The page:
It Can't Happen Here

It Can't Happen Here
1st edition

It Can't Happen Here is a semi-satirical American political novel by Sinclair Lewis published in 1935 by Doubleday, Doran. It describes the rise of a populist politician who calls his movement "patriotic" and creates his own militia (the Minute Men or "MM", paralleling Hitler's "SS") and takes unconstitutional power after winning election — mirroring what Hitler was doing in Germany at the time of writing. Its plot centers around newspaperman Doremus Jessup's belated realization of what is happening, and his subsequent struggle against the fascist regime of President Berzelius "Buzz" Windrip.

Contents

Plot

Berzelius "Buzz" Windrip, a charismatic and power-hungry politician, is elected President of the United States on a populist platform, promising to restore the country to prosperity and greatness, and promising each citizen $5,000 a year (approximately $80,000, adjusted for inflation[1]). Once in power, however, he becomes a dictator: he outlaws dissent, puts his political enemies in concentration camps, and creates a paramilitary force called the Minute Men who terrorize the citizens. One of his first acts as President is to make changes to the Constitution which give him sole power over the country, rendering Congress obsolete (in real life the President is not part of the Constitutional Amendment process at all). This is met by protest from the Congress as well as outraged citizens, but Windrip declares a state of martial law and, with the help of his Minute Men, throws the protesters in jail. As Windrip dismantles democracy, most Americans either support him and his Corpo Regime wholeheartedly or reassure themselves that fascism "can't happen" in America (hence the book's title).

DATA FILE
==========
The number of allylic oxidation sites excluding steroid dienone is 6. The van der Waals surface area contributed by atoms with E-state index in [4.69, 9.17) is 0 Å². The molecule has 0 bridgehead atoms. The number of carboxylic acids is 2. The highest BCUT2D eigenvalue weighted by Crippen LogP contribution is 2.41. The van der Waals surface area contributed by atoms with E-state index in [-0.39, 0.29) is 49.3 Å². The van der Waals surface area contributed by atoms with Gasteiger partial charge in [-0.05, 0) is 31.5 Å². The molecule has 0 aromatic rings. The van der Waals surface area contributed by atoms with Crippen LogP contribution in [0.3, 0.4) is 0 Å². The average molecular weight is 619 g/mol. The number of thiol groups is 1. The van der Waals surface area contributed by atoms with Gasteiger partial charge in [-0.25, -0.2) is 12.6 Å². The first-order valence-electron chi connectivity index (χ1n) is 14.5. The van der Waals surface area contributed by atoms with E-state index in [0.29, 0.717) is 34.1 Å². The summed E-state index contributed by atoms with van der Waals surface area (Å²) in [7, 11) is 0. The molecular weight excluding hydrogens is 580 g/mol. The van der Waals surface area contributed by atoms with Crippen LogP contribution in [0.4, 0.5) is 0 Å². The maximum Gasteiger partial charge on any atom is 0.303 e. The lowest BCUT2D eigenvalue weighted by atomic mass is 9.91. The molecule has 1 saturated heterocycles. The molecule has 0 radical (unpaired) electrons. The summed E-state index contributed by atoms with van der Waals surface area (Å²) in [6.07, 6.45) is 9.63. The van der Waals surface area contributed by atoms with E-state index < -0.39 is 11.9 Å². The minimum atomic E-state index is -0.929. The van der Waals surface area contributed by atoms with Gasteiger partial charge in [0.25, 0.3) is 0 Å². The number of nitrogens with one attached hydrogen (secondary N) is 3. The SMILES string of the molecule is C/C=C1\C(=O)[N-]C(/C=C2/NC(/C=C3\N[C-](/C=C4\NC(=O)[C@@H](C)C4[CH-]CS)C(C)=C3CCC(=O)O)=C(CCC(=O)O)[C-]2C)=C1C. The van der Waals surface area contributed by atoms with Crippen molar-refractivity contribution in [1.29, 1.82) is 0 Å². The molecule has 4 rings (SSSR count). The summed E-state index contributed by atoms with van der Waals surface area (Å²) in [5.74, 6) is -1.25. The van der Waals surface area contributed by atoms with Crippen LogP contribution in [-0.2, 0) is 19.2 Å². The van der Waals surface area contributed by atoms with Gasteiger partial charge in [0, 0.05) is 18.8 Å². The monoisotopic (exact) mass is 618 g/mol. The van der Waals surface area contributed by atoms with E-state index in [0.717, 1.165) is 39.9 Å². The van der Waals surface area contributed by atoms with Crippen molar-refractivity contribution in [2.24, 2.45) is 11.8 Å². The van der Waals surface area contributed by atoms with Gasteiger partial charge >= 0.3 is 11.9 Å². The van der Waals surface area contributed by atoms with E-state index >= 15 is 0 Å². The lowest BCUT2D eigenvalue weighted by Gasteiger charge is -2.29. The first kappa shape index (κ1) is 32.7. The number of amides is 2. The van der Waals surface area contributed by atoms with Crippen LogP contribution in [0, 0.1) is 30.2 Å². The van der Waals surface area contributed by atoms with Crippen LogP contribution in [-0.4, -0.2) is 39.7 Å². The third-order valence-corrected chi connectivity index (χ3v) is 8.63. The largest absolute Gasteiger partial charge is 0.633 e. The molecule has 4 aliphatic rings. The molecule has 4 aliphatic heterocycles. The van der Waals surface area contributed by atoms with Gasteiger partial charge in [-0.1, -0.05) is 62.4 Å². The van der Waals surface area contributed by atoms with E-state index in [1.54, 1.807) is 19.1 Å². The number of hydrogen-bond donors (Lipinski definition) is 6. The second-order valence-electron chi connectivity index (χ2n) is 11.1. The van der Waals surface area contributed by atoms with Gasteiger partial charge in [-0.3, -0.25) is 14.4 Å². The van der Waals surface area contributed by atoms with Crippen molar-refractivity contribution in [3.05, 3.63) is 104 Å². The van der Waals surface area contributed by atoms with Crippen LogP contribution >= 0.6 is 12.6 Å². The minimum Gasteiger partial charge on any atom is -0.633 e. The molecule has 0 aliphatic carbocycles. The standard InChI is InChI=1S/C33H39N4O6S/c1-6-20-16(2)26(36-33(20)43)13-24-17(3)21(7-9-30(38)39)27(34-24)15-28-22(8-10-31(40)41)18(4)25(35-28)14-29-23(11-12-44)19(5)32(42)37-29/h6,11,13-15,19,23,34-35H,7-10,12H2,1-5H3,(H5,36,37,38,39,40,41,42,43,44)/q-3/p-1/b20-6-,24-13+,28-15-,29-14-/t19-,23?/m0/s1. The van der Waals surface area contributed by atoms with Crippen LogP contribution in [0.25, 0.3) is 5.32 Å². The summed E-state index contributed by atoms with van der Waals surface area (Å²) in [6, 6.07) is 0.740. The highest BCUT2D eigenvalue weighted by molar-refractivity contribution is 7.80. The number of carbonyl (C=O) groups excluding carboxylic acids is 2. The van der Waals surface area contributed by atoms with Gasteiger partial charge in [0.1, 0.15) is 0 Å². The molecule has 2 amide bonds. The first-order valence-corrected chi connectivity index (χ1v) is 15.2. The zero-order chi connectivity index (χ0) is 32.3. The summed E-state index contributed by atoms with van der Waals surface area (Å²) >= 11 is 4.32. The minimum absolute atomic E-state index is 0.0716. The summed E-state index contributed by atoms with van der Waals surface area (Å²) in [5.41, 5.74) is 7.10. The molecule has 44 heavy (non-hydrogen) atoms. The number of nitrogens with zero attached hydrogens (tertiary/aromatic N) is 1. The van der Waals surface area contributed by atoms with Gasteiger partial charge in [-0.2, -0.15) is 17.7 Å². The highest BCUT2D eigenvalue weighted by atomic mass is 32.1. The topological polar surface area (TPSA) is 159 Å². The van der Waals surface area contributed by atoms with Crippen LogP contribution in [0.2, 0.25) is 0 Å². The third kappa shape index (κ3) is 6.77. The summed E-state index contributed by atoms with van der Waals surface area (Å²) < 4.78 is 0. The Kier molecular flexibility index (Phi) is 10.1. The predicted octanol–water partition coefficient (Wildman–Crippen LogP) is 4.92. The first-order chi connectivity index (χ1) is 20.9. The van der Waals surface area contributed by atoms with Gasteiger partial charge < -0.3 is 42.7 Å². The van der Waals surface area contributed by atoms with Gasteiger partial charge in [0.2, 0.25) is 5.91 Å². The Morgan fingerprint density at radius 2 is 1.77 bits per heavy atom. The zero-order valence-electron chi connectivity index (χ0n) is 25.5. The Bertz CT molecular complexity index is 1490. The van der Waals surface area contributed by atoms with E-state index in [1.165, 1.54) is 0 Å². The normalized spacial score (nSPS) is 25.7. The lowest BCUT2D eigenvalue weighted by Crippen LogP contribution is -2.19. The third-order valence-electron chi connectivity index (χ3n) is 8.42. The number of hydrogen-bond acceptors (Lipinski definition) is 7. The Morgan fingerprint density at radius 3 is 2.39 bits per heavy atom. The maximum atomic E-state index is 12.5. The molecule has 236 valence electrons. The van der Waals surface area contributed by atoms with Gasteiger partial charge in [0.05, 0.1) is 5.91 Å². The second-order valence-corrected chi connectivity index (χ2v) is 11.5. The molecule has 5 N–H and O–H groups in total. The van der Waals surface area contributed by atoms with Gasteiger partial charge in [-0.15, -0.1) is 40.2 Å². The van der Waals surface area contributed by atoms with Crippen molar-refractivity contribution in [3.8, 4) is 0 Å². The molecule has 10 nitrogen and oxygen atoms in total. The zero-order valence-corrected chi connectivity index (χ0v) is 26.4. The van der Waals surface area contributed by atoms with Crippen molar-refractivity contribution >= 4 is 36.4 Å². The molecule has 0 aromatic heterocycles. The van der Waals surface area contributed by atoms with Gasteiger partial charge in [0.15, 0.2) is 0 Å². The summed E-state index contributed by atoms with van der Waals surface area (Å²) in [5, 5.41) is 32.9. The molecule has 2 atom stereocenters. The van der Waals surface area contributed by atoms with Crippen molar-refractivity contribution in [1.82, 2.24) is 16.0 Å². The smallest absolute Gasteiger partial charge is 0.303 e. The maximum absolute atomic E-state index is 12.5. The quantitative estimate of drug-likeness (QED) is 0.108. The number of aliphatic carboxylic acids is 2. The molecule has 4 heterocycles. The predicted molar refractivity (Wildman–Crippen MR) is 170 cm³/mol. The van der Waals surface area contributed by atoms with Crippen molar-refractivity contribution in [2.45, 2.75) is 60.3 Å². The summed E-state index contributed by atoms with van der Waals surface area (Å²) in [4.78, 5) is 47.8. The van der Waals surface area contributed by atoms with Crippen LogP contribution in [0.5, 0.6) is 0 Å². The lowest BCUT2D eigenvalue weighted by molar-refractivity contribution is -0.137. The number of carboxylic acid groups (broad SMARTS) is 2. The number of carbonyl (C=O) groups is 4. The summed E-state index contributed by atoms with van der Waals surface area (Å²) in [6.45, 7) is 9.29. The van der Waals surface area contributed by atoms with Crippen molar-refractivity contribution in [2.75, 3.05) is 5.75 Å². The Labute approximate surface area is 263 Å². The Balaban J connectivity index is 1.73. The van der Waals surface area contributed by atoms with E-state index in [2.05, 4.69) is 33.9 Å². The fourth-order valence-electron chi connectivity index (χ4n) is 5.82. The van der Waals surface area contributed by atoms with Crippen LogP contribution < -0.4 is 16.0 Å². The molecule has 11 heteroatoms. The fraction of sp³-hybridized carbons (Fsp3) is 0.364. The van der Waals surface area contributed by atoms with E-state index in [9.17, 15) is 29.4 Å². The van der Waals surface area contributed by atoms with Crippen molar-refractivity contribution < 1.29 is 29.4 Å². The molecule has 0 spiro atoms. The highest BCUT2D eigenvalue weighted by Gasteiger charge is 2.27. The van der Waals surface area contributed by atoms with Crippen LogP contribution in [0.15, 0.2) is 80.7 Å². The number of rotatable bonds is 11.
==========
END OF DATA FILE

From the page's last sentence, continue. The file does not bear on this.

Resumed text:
The few who openly oppose Windrip's regime form a secret protest organization called The New Underground, establishing a secret propaganda periodical under the alias The Vermont Vigilance. Journalist Doremus Jessup, Windrip's loudest detractor, becomes a major contributor to these publications, writing editorials decrying the state's abuses of power. Shad Ledue, head of the state police and Jessup's former employee, terrorizes him, eventually putting him in a camp; he also goes after Jessup's family, attempting to seduce Jessup's daughter, Sissy. Eventually, however, Ledue falls out of favor with Windrip, and he is put in the same camp as Jessup, where he is murdered by the angry inmates he sent there. After Jessup's friend bribes a guard, Jessup escapes from the camp, rejoins his family, and goes to Canada to join a resistance movement.